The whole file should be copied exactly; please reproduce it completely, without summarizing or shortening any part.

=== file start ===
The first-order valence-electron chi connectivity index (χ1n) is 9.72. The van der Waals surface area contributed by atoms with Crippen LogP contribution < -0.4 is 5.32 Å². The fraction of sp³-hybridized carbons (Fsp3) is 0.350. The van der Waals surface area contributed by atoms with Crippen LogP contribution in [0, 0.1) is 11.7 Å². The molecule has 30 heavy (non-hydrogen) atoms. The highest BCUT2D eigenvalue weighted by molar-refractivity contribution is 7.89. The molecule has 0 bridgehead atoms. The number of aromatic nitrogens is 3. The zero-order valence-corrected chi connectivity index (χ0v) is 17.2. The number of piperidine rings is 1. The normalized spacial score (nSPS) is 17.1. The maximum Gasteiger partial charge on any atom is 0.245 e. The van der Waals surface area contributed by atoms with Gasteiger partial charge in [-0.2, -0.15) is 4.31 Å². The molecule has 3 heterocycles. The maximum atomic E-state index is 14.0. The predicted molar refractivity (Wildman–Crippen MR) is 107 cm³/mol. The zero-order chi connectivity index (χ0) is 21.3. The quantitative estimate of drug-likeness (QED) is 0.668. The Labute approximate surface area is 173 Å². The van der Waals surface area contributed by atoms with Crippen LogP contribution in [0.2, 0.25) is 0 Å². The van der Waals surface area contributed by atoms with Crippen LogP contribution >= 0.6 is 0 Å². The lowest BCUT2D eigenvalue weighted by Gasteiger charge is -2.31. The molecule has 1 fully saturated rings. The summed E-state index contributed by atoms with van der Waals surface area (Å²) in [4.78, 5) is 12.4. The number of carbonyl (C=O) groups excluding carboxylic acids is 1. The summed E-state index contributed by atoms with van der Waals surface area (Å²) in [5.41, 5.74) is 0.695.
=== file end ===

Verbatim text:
The first-order valence-electron chi connectivity index (χ1n) is 9.72. The van der Waals surface area contributed by atoms with Crippen LogP contribution < -0.4 is 5.32 Å². The fraction of sp³-hybridized carbons (Fsp3) is 0.350. The van der Waals surface area contributed by atoms with Crippen LogP contribution in [0, 0.1) is 11.7 Å². The molecule has 30 heavy (non-hydrogen) atoms. The highest BCUT2D eigenvalue weighted by molar-refractivity contribution is 7.89. The molecule has 0 bridgehead atoms. The number of aromatic nitrogens is 3. The zero-order valence-corrected chi connectivity index (χ0v) is 17.2. The number of piperidine rings is 1. The normalized spacial score (nSPS) is 17.1. The maximum Gasteiger partial charge on any atom is 0.245 e. The van der Waals surface area contributed by atoms with Gasteiger partial charge in [-0.2, -0.15) is 4.31 Å². The molecule has 3 heterocycles. The maximum atomic E-state index is 14.0. The predicted molar refractivity (Wildman–Crippen MR) is 107 cm³/mol. The zero-order chi connectivity index (χ0) is 21.3. The quantitative estimate of drug-likeness (QED) is 0.668. The Labute approximate surface area is 173 Å². The van der Waals surface area contributed by atoms with Crippen LogP contribution in [0.2, 0.25) is 0 Å². The van der Waals surface area contributed by atoms with Crippen LogP contribution >= 0.6 is 0 Å². The lowest BCUT2D eigenvalue weighted by Gasteiger charge is -2.31. The molecule has 1 fully saturated rings. The summed E-state index contributed by atoms with van der Waals surface area (Å²) in [4.78, 5) is 12.4. The number of carbonyl (C=O) groups excluding carboxylic acids is 1. The summed E-state index contributed by atoms with van der Waals surface area (Å²) in [5.41, 5.74) is 0.695.